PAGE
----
Producers worked to complete stalk shredding and fall tillage operations. According to the U.S. Drought Monitor, soil moisture throughout the region was rated at adequate-to-surplus. The rain helped to restore water levels in lakes and reservoirs; more rain is needed to replenish surface water levels and subsoil moisture.

Producers made plans to attend local, regional, and national industry events.

South Delta

Spot cotton trading was inactive. Supplies were moderate. Producer offerings were light. Demand was good for color 31 and better. Average local spot prices were lower. Trading of CCC-loan equities was inactive. No forward contracting was reported.

Dry, warm conditions early in the period moderated as a cold front brought cooler temperatures and some precipitation to the region. Localized storms brought up to 2 inches of rain with lesser amounts reported in several areas. Daytime temperatures were in the low 60s to upper 70s and overnight temperatures were in the mid-30s to low 50s. Stalks were shredded on a few fields ahead of the rain in order to prevent the overwintering of insect pests.

According to the U.S. Drought Monitor, topsoil moisture throughout the region was rated at adequate-to-surplus. Wet weather is in the forecast for the upcoming period, which should help to replenish depleted ponds, reservoirs, and groundwater supplies. Producers made plans to attend regional and national industry events.

Southwestern Markets

East Texas-Oklahoma

Spot cotton trading was moderate. Supplies and producer offerings were moderate. Demand was light. Average local spot prices were lower. Trading of CCC-loan equities was slow. Foreign mill inquiries were very light.

In South Texas and in the Rio Grande Valley, rainfall brought beneficial moisture to the region. Ginning was completed. The Corpus Christi Classing Office continued to receive sample receipts from eastern Texas. In Kansas, 8 to 10 inches of blowing snow was received which made some roadways impassable and stalled module transportation.

Local reports indicated that outside activities were delayed until fields firmed enough to support equipment. In Oklahoma, winter weather restricted field activities. Sunny, dry conditions prevailed late in the period and helped harden soils.

West Texas

Spot cotton trading was moderate. Supplies and producer offerings were moderate. Demand was moderate. Average local spot prices were lower. Trading of CCC-loan equities was inactive. Foreign mill inquiries were very light.

Cold, wet conditions hindered outside activities early in the period. Most areas in the panhandle received snow. Module hauling was limited mostly to short periods, during early morning hours when the ground was frozen solid. Limited module transportation caused gins to catch up to the backlog of modules. Warmer, dryer weather returned to the region and field activities continued intermittently.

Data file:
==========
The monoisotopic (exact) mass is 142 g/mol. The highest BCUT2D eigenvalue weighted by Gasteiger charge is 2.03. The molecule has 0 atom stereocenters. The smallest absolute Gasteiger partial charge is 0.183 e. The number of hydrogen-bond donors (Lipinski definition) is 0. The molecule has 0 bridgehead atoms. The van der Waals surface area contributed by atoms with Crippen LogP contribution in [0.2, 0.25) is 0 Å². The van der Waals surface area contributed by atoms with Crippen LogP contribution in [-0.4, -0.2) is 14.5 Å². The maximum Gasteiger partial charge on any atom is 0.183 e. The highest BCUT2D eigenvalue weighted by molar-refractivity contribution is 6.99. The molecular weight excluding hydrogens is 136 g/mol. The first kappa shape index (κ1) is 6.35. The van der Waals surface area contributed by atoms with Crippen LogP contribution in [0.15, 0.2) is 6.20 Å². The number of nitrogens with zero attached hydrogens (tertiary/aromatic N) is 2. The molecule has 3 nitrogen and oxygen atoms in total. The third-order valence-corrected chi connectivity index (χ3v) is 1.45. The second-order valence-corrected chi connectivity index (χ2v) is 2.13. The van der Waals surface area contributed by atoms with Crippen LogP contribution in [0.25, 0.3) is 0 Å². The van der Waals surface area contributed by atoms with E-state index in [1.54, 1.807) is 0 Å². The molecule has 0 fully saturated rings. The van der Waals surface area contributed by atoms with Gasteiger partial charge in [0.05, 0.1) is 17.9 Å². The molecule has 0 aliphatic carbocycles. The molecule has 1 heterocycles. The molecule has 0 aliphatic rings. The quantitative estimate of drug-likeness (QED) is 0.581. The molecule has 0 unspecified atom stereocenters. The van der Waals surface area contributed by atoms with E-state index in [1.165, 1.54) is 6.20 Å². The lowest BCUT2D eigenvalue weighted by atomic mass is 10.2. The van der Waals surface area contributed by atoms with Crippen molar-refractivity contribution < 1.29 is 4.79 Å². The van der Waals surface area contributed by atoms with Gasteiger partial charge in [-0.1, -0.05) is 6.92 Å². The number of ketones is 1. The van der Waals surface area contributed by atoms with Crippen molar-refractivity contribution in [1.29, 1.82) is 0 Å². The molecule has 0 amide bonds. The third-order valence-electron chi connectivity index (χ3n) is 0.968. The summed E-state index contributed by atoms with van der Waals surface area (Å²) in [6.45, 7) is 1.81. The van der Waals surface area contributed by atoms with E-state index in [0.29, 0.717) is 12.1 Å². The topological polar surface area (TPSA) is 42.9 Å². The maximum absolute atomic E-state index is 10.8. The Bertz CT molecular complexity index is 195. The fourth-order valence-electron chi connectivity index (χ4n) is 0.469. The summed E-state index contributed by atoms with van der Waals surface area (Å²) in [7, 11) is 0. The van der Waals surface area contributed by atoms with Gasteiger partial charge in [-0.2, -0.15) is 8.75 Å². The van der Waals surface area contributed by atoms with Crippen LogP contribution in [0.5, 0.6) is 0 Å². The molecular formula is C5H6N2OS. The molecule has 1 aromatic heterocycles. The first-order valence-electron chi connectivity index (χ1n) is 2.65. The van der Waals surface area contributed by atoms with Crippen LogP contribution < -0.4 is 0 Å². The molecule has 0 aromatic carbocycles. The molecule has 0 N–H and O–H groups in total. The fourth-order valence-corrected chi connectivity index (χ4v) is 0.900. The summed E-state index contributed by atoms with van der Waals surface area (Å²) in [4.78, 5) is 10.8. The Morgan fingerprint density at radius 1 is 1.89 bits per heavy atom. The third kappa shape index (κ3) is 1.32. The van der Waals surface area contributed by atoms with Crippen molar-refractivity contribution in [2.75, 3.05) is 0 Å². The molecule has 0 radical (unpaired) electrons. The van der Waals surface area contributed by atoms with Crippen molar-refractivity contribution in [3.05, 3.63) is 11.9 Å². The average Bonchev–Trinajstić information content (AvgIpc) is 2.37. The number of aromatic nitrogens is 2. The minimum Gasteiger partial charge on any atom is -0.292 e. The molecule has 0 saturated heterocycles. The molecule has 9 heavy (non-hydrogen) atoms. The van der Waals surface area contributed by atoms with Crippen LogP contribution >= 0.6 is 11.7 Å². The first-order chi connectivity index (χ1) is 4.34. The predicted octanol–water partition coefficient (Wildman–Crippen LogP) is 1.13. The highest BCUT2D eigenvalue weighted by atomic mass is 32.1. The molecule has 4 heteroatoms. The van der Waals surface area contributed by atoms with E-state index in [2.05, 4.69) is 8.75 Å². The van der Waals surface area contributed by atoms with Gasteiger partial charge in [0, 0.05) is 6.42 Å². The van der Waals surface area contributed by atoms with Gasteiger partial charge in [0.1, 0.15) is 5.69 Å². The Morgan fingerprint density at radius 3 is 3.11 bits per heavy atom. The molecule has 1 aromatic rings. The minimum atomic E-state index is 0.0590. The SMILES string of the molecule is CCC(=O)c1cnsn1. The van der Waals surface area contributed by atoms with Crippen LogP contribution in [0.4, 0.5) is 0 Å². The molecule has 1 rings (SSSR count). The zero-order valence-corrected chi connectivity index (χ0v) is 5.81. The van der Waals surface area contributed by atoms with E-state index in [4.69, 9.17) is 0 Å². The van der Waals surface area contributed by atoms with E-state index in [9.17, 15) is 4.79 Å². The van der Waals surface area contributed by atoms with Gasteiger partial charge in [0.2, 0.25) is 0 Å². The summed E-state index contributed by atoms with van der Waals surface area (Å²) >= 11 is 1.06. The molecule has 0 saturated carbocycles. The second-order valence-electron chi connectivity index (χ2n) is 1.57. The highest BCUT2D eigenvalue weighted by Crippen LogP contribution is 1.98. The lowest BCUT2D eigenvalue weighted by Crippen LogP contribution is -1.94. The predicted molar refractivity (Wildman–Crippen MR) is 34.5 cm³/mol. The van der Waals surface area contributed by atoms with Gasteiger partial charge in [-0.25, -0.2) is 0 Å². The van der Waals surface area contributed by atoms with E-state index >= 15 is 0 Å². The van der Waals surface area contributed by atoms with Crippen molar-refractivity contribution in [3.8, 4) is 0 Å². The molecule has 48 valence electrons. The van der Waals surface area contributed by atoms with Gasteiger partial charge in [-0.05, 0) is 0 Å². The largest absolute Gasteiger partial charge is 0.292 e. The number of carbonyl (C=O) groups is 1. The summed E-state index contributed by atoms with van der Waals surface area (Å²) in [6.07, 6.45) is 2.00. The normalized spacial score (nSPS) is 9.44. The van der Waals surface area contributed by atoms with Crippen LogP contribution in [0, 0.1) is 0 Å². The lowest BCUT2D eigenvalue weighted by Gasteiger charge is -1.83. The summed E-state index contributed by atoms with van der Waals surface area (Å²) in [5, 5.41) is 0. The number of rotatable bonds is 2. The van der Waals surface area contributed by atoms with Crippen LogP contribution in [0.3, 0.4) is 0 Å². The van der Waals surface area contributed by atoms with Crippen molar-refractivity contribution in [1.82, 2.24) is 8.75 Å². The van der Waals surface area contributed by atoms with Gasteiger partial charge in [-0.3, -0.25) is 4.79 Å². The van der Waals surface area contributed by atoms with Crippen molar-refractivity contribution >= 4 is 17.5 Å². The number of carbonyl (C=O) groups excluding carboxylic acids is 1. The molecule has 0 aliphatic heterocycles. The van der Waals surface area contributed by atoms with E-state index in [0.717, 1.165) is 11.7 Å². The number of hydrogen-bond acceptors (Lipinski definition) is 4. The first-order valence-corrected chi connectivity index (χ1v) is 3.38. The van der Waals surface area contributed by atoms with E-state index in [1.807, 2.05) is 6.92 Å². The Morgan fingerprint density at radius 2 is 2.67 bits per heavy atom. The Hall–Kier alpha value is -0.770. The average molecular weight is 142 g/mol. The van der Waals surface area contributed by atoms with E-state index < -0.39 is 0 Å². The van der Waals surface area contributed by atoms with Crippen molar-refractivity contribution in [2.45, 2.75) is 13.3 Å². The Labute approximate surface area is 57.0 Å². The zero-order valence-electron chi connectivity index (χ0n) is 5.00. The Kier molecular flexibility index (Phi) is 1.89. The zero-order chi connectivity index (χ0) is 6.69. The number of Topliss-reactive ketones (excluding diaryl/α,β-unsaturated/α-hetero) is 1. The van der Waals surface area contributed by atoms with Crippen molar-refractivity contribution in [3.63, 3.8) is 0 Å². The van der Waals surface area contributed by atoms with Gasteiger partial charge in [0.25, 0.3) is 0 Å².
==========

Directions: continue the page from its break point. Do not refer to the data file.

Harvesting gained momentum and neared completion in most areas. Fields located off the Caprock were estimated at 20 to 40 percent harvested. Producers cut and shredded stalks. Regional industry meetings were attended.

Western Markets

Desert Southwest (DSW)

Spot cotton trading was slow. Supplies were moderate. Demand was light. Average local spot prices were lower. Merchants were busy preparing paperwork for producer deferred payments. No forward contracting or domestic mill activity was reported. Foreign mill inquiries were light.

Cold Arctic air dropped daytime temperatures into the mid-50s in Arizona. Nighttime lows were in the low 30s. Ginning was about 60 percent completed. Producers prepared fields for the winter. Warehouses were busy shipping and receiving cotton. Daytime temperatures were in the mid-70s early in the period for New Mexico and El Paso, Texas. Temperatures dropped into the high 40s late in the period. Approximately one-tenth of an inch of rainfall was recorded early in the period.

Ginning continued. The Visalia Classing Office returned to operating one 8-hour shift on December 15.

San Joaquin Valley (SJV)

Spot cotton trading was inactive. Supplies were moderate. Demand was light. Average local spot prices were lower. Merchants were busy preparing paperwork for producer deferred payments. No forward contracting or domestic mill activity was reported. Foreign mill inquiries were light.

A cold storm, originating from the Gulf of Alaska, moved into the area and dropped daytime temperatures into the low 50s to high 40s. Overnight lows were in the low 30s. The SJV received one-quarter to one-half of an inch of rainfall early in the period. Saw and roller ginning continued. Producers prepared fields for the winter. Warehouses were busy shipping and receiving cotton.

The latest seasonal rainfall total for Fresno was 2.63 inches since October 1. Snowfall levels were 2 to 5 feet in the Sierra Nevada Mountain range, with more rain and snow in the immediate forecast. Snowfall was welcomed as this area remains dry. The Visalia Classing Office returned to operating one 8-hour shift on December 15.

American Pima (AP)